Why will the core be OIM and not Sun Identity Manager? The current release of Oracle Identity Manager is 9.1.x and it is part of Oracle's 10g "umbrella" release stream that touches a number of Fusion products (For those from the Sun world, Fusion is Oracle's overarching brand for all things middleware and even apps that run on top of it). The "next generation" stream is 11g which has a corresponding OIM release. This is not just OIM, all Oracle identity and access products could rev up to 11g but OIM and Oracle Role Manager are the key strongholds and 11g needs them to be, well, labeled 11g versus just some next release. Oracle has been working on 11g stream with identity and access products for a while, I've heard a number of tentative release dates but I am not going to speculate or announce them on the blog. Suffice it to say that a lot of development, QA, marketing, comm effort went in to 11g and the effort started a while ago. For Oracle to turn around on a dime and to delay 11g in order to come up with Platform X will be a an execution miracle and I don't believe in miracles. Thus, I think 11g will go out as planned with some opportunistic changes where Sun/Oracle products either have gaps or absolutely no overlap (witness the lightning fast addition to the suite and rebranding of BEA's ALES product as Oracle Entitlement Server)
Last but not least, let's not forget a very important part of any identity manager product story - connectors. Sun has just released their connectors and a little bit of architectural foundation into the wild of Open Source and there's a licensing story that needs to be written on how that would shake out if Oracle wants a piece of the pie (a fork?). This final salvo by Sun is great for Sun customers since it's all within the context of Sun Identity Manager. The integration with Sun product is provided "out of the box" (out of java.net source depot!) or assumed to be possible with little effort.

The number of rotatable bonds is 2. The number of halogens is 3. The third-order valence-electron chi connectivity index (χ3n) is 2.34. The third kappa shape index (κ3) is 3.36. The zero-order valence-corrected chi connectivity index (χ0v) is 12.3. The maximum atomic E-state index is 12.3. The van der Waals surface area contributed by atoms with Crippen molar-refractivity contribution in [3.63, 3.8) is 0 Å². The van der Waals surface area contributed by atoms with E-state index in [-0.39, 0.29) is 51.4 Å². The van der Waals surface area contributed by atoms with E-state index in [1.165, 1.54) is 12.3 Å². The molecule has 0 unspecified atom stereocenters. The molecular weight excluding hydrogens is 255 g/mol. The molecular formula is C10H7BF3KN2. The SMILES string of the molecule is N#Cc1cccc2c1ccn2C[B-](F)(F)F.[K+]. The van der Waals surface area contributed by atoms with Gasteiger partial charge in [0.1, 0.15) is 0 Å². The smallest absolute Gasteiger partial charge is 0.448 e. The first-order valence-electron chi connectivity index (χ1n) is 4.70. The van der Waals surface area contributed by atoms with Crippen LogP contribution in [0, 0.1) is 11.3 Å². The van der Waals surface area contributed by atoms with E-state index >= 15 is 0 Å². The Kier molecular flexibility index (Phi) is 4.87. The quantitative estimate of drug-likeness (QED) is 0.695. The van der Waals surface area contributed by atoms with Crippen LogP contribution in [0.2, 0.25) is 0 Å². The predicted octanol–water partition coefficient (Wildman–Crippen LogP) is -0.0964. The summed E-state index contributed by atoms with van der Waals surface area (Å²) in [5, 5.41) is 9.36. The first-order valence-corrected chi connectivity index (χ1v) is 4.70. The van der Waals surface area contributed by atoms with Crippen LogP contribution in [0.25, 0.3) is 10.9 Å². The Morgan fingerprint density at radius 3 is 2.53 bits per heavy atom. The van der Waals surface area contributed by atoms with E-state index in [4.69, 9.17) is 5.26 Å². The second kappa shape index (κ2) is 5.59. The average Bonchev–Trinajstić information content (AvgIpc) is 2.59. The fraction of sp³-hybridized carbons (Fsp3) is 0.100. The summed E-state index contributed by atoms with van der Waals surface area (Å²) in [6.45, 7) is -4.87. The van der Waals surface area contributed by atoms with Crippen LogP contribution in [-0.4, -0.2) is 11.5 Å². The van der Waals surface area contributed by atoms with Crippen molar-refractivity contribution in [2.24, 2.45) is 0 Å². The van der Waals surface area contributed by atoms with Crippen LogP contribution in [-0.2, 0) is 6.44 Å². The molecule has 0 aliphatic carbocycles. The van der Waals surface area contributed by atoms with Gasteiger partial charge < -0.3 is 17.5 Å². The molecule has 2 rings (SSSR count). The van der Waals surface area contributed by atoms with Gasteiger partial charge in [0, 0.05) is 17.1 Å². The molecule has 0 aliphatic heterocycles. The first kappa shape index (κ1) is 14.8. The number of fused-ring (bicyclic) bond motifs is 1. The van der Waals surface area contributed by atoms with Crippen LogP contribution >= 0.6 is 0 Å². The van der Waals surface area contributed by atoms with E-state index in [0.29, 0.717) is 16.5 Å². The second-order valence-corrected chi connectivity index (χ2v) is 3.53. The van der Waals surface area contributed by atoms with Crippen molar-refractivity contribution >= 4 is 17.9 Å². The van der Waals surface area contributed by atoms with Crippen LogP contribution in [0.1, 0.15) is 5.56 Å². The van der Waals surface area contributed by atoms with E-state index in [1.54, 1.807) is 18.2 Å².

It'll be interesting to see what happens to this and other Sun open source/externally-focused initiatives when Oracle fully digests the rabbit. If Oracle decides to use Oracle Identity Manager as a baseline for Platform X, having Open Sourced connectors is a measure of protection for current Sun shops. That is, if you have the source code, you can keep on trucking for a bit longer with the Sun product and derive pleasure from not paying maintenance to Oracle, assuming you're willing to get your hands dirty (really dirty) whenever an issue comes up versus opening a support ticket. Regardless of whether the Sun connectors can be used by Platform X, high-quality connectors available out of the box are a large part of a successful deployment.

Next stop: access management


Posted in Business Perspective, Identity Management, Oracle Identity Manager, Sun Role Manager, Oracle Role Manager    Tagged with suncle


4 Comments

Fred Bement - April 22nd, 2009 at 7:26 AM
Love the "digests the rabbit" comment. Exactly what reptile does that make Oracle?
Deborah Volk - April 22nd, 2009 at 10:15 AM
A bigger rabbit.
K Kessler - June 8th, 2009 at 5:02 PM
I'm curious why you think Oracle will favor Sun Role Manager over Oracle Role Manager for "Platform X." Is Sun Role Manager better?
anon - November 25th, 2009 at 8:12 PM
"Is Sun Role Manager better?"

On almost every concievable comparison. ORM is nothing more than a glorified way to delegate admin to access policies. It lacks any reasonable role management workflows, recertification of role definitions, or role mining capabilities.